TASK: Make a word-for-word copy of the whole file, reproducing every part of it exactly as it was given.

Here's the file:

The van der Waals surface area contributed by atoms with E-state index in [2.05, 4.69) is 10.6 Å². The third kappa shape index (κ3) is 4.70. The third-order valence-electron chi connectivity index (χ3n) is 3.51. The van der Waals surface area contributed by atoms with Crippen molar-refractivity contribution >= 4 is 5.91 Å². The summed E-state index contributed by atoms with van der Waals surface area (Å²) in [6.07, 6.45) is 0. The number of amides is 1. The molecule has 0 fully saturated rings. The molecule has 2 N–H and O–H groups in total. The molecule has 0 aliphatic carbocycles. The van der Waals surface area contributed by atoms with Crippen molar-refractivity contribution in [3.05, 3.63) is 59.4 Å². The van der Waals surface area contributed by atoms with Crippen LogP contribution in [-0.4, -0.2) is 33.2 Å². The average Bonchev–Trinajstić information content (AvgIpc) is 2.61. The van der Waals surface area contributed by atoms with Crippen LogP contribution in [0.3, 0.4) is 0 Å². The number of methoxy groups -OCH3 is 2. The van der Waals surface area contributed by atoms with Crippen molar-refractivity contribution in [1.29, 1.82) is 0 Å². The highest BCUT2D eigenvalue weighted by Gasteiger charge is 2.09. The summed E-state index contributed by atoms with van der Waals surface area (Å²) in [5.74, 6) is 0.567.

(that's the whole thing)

The van der Waals surface area contributed by atoms with E-state index in [2.05, 4.69) is 10.6 Å². The third kappa shape index (κ3) is 4.70. The third-order valence-electron chi connectivity index (χ3n) is 3.51. The van der Waals surface area contributed by atoms with Crippen molar-refractivity contribution >= 4 is 5.91 Å². The summed E-state index contributed by atoms with van der Waals surface area (Å²) in [6.07, 6.45) is 0. The number of amides is 1. The molecule has 0 fully saturated rings. The molecule has 2 N–H and O–H groups in total. The molecule has 0 aliphatic carbocycles. The van der Waals surface area contributed by atoms with Crippen molar-refractivity contribution in [3.05, 3.63) is 59.4 Å². The van der Waals surface area contributed by atoms with Crippen LogP contribution in [-0.4, -0.2) is 33.2 Å². The average Bonchev–Trinajstić information content (AvgIpc) is 2.61. The van der Waals surface area contributed by atoms with Crippen LogP contribution in [0.3, 0.4) is 0 Å². The number of methoxy groups -OCH3 is 2. The van der Waals surface area contributed by atoms with Crippen molar-refractivity contribution in [1.29, 1.82) is 0 Å². The highest BCUT2D eigenvalue weighted by Gasteiger charge is 2.09. The summed E-state index contributed by atoms with van der Waals surface area (Å²) in [5.74, 6) is 0.567.